Spurring a social democracy

Email is the original ‘dark social channel’ – that is, a private online space – which campaigners are seeking to socialise through in-message calls to action. The recent embedding of contextual Google+ posts for Gmail users has encouraged UK political parties to start engaging more with the search giant’s social platform. Meanwhile, private mobile messaging platforms such as WhatsApp are a hive of social sharing, especially among younger audiences, leaving businesses and political parties drooling to get their hands on that data. Get your digital campaign right (or horribly wrong) and it could take on a life of its own across the dark social web before bubbling up on Twitter, Facebook and other public platforms.

Starting a social media campaign is an exercise in relinquishing control. Misread the public mood – or the politics of a platform such as Twitter – and political parties could unleash a slew of trolls and merciless memes. A cursory glance at satirical responses to #whyivotedukip or the Twitter storm around Better Together’s latest ad aiming to inspire Scottish women to vote ‘No’ (#PatronisingBTlady) is enough to bring any politician out in a cold sweat.

Digital driving Scotland’s independence debate

While campaign teams haven’t always got it right, there’s no doubt digital has played an incredible role in the Scottish #indyref. Digital channels have not only served as a portal of information but also as an area for both sides to sign up activists, for activists to get material and updates, and for fundraising. It’s also played a powerful part in helping to inform and galvanise the sections of the communities that no longer rely on traditional media for their input.

On top of this, as we’ve seen the rise of the individual and social media, we’ve seen a generation that no longer doffs its cap as much to celebrities, business owners and other high-profile people who, in the past, would have expected more reverence for their opinions and their influence swaying.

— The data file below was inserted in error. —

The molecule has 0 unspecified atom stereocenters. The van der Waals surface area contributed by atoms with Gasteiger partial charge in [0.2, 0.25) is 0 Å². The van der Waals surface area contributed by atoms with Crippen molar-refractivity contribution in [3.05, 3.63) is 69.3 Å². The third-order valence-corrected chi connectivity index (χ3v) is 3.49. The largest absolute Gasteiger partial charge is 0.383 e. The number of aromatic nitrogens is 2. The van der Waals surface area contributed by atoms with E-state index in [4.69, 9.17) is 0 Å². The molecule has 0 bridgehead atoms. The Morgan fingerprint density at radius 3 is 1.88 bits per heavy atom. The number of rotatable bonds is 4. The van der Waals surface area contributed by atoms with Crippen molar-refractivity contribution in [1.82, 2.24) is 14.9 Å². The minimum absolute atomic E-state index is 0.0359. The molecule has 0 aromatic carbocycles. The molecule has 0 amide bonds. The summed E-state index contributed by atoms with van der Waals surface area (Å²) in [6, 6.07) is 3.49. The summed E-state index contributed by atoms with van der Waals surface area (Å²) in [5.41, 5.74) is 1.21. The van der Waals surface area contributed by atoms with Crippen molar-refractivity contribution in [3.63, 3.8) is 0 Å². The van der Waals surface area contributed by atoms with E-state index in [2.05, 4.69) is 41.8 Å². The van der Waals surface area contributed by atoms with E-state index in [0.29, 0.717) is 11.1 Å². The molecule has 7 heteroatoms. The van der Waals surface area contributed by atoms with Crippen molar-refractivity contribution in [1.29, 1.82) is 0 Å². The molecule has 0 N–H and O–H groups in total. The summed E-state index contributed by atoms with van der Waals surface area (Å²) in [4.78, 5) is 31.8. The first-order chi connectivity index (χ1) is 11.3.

And digital’s role is far from over. Regardless of how the vote goes, it will be an amazing avenue to help shape the Scotland that rises from the ballot boxes of September 18. To find out more about the implications of the Scottish vote you can join Weber Shandwick’s hosted conference call taking place on Friday 19 September (11am-12pm) where our experts will help you get to grips with the immediate implications of the vote. Register here to get your dial-in details and briefing paper and join the discussion via Twitter by tweeting #CallWS.

Kate Joynes-Burgess is Head of Digital UK & EMEA for Weber Shandwick’s Corporate, Financial and Public Affairs practice.

Weber Shandwick will host Social Media Week’s flagship digital politics session (11.30am on Thursday 25 September) exploring ‘Why Social Will Decide the Next Election’ when the conference returns to London this month. Find out more here and join the debate by tweeting #SMWdigitalpolitics.

This post is the second in a two-part series with our partner Weber Shandwick, exploring how digital and social media are provoking a profound shift in political engagement between voters, politicians and governments. To read the first post in the series, click here.